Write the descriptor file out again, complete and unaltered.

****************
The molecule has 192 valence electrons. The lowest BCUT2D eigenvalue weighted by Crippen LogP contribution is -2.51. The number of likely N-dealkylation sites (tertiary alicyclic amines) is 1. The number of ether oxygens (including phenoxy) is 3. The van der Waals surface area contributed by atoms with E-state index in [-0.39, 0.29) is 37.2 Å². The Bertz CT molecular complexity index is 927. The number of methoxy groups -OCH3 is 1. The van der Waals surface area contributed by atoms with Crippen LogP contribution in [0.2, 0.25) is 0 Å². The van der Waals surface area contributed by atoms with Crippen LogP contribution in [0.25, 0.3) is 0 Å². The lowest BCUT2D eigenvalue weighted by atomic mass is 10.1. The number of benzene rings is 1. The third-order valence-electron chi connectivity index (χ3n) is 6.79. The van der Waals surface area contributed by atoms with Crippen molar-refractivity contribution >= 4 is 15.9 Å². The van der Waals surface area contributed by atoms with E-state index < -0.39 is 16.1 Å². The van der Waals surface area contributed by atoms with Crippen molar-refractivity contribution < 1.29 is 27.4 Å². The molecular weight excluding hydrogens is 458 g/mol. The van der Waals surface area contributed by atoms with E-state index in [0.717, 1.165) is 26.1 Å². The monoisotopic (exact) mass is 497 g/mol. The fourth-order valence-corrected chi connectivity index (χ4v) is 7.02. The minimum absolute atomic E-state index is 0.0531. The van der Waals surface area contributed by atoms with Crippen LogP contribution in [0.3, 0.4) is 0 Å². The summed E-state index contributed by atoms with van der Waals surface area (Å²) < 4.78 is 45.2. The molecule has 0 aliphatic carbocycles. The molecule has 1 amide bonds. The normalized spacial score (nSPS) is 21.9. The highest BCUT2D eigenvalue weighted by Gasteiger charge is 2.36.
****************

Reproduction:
The molecule has 192 valence electrons. The lowest BCUT2D eigenvalue weighted by Crippen LogP contribution is -2.51. The number of likely N-dealkylation sites (tertiary alicyclic amines) is 1. The number of ether oxygens (including phenoxy) is 3. The van der Waals surface area contributed by atoms with E-state index in [-0.39, 0.29) is 37.2 Å². The Bertz CT molecular complexity index is 927. The number of methoxy groups -OCH3 is 1. The van der Waals surface area contributed by atoms with Crippen LogP contribution in [0.2, 0.25) is 0 Å². The van der Waals surface area contributed by atoms with Crippen LogP contribution in [0.25, 0.3) is 0 Å². The lowest BCUT2D eigenvalue weighted by atomic mass is 10.1. The number of benzene rings is 1. The third-order valence-electron chi connectivity index (χ3n) is 6.79. The van der Waals surface area contributed by atoms with Crippen molar-refractivity contribution >= 4 is 15.9 Å². The van der Waals surface area contributed by atoms with E-state index < -0.39 is 16.1 Å². The van der Waals surface area contributed by atoms with Crippen molar-refractivity contribution < 1.29 is 27.4 Å². The molecular weight excluding hydrogens is 458 g/mol. The van der Waals surface area contributed by atoms with E-state index in [0.717, 1.165) is 26.1 Å². The monoisotopic (exact) mass is 497 g/mol. The fourth-order valence-corrected chi connectivity index (χ4v) is 7.02. The minimum absolute atomic E-state index is 0.0531. The van der Waals surface area contributed by atoms with Crippen LogP contribution in [0.3, 0.4) is 0 Å². The summed E-state index contributed by atoms with van der Waals surface area (Å²) < 4.78 is 45.2. The molecule has 0 aliphatic carbocycles. The molecule has 1 amide bonds. The normalized spacial score (nSPS) is 21.9. The highest BCUT2D eigenvalue weighted by Gasteiger charge is 2.36.